Like anyone looking for concert tickets, weirdly specific sexual encounters, or somewhere to live, Adja Gildersleve turned to Craigslist when searching for a new apartment. The twenty-something scoured the posts for places suiting her modest needs — not crazy expensive, close to transit.
She found several she liked. But when she emailed and called, Gildersleve, who is black, often had trouble getting responses. Curious if prejudice was at play, she abandoned her first name, instead signing her name as “AJ.” Soon her phone was buzzing off the table.
“I’m getting calls left and right under AJ,” she says.
Still, sometimes when Gildersleve arrives at showings, landlords seem uncomfortable when they realize she’s black, she says. At least until she starts talking about herself — how she’s college educated and active in her community.
“It’s hard. It’s really challenging being a black person looking for housing,” she says.
Eventually she found her new home — a simple one-bedroom apartment in Minneapolis near Lyndale and Franklin avenues. Gildersleve, a community organizer with Black Lives Matter Minneapolis, did all the paperwork, got her references in order, and received the green light from the property company.
“I was really excited when I was approved,” she recalls. “Hey, this is one less thing I have to worry about, because I have a lot on my plate.”
Not so fast.
The next morning she got a deflating text from the Apartment Shop agent she was dealing with.
“Hey AJ, so not so great news,” it read. “The owner took a look at your application. It looks like there are some open charges that the property manager overlooked.”
Oh, about those. Gildersleve was one of the protestors pinched during the Black Lives Matter rally at the Mall of America last December. She faces seven misdemeanor charges stemming from the holiday demonstration, including unlawful assembly, aiding and abetting trespass, and disorderly conduct.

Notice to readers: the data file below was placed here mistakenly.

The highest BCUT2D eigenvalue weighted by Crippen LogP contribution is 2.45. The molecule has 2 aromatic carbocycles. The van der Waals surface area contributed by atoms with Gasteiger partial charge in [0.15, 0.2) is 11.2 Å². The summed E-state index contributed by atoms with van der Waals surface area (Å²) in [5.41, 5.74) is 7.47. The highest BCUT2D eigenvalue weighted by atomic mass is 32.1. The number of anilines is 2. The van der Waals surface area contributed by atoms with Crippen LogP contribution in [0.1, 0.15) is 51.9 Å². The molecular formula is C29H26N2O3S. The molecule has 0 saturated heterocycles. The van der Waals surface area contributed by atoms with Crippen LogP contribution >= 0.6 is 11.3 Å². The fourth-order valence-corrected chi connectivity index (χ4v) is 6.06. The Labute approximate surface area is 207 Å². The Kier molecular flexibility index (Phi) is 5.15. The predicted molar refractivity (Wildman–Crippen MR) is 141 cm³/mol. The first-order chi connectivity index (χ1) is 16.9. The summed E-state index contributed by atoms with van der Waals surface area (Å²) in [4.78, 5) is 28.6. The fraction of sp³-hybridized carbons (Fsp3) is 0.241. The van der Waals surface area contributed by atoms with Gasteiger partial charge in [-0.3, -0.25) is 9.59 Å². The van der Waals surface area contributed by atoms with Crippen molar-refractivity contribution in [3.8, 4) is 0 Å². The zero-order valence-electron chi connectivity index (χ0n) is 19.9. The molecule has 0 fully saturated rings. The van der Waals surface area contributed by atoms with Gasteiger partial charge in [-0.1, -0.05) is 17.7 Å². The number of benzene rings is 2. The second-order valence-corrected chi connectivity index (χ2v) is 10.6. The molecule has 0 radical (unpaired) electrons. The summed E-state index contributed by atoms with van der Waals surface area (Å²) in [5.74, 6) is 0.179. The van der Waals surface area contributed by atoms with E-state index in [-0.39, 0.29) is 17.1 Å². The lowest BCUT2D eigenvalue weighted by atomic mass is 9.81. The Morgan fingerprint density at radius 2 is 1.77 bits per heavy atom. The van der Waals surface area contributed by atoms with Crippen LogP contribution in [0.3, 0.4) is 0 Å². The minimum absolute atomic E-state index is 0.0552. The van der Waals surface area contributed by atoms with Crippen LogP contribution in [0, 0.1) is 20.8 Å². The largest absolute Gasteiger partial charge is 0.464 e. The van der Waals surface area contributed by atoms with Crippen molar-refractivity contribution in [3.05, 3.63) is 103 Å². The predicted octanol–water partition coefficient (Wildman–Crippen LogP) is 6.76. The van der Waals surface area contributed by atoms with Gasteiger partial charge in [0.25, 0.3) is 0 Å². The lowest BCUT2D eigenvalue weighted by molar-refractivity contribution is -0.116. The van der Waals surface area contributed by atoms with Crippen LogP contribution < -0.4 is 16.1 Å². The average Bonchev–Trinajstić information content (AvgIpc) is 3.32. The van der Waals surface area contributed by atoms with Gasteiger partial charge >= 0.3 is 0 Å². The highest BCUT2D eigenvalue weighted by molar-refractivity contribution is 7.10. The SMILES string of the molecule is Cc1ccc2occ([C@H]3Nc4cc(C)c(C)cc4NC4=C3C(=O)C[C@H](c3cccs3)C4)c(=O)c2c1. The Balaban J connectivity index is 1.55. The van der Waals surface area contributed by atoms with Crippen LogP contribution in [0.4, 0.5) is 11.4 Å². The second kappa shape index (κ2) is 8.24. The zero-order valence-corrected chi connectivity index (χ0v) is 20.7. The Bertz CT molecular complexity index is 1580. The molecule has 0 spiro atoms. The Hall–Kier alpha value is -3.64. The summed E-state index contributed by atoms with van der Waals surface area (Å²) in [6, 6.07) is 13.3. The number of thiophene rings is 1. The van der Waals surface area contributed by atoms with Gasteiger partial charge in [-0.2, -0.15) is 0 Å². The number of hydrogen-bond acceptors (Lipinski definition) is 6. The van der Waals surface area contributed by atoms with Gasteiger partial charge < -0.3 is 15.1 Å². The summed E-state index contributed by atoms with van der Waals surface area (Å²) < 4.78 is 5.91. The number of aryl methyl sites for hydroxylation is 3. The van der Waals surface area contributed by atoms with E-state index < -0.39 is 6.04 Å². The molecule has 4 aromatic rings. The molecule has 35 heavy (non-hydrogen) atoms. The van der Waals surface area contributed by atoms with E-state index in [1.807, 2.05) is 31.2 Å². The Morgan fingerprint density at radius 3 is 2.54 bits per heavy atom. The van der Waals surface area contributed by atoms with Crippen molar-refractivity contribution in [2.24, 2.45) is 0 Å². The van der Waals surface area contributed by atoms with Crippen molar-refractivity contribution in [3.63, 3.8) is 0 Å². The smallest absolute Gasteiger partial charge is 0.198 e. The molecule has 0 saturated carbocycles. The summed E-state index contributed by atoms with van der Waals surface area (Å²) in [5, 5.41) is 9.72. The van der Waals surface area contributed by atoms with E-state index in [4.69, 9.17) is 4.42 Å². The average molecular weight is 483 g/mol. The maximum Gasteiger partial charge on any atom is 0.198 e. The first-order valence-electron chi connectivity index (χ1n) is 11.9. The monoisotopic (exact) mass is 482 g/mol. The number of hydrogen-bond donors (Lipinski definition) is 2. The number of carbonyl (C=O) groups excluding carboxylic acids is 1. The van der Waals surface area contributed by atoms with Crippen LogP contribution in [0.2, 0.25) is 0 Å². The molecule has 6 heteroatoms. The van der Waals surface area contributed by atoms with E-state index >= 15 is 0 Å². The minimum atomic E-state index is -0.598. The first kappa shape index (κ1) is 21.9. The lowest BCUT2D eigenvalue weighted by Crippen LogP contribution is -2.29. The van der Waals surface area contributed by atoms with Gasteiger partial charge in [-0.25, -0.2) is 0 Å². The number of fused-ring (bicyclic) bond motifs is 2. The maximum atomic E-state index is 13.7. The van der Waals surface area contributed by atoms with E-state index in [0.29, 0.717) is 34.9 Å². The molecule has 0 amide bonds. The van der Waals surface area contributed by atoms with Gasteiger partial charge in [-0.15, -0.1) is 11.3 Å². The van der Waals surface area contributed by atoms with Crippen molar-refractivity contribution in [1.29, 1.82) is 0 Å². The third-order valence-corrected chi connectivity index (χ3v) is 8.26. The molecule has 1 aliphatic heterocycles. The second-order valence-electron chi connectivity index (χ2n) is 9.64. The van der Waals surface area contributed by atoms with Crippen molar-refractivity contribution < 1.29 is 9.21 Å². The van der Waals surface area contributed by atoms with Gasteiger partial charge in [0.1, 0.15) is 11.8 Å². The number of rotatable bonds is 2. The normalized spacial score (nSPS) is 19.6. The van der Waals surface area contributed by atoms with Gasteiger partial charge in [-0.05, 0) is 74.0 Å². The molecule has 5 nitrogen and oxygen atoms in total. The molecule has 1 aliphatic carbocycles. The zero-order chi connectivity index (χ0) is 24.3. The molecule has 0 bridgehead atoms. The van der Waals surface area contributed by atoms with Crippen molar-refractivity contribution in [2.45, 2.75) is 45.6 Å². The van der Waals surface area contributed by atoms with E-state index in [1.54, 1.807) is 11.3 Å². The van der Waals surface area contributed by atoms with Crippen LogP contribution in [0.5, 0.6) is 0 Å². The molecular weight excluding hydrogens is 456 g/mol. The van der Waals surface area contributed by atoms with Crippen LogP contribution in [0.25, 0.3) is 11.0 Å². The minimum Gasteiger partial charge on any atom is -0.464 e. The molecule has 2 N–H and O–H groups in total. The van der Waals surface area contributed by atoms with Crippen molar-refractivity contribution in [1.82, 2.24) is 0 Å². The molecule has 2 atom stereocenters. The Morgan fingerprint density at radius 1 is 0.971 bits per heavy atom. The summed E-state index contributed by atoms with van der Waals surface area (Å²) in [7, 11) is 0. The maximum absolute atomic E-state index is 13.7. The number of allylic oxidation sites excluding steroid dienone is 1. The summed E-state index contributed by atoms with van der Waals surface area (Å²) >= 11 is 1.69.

Due to pending criminal charges, Gildersleve was denied the apartment, though she was invited to reapply after her trial, she says. Steve Frenz, owner of the Apartment Shop — the target of a protest this week over unsanitary conditions in its buildings — could not immediately be reached for comment.
Gildersleve went into the office to plead her case with the agent, explaining the charges and pointing out her squeaky clean rental history. But rules are rules, she says she was told.
“This is ridiculous. It’s like another form of redlining,” she says. “I technically am innocent now because I haven’t been proven guilty yet, but I’m still denied housing.”
Gildersleve isn’t throwing herself a pity party. She knew protesting might come with a price. Rather, the situation is emblematic of “a messed up system” that erects barriers preventing certain people from finding housing, a basic human need, she says.
“It’s a risk and so I’m dealing with the consequences now,” Gildersleve acknowledges. “I’m not angry at the decisions I’ve made. … What I’m feeling heavy about is the system and how unjust they are and the consequences for folks having a voice. There’s consequences for having a voice and speaking out against oppressive systems.”
And if anyone has a line on a decent one-bedroom, she’s still in the market.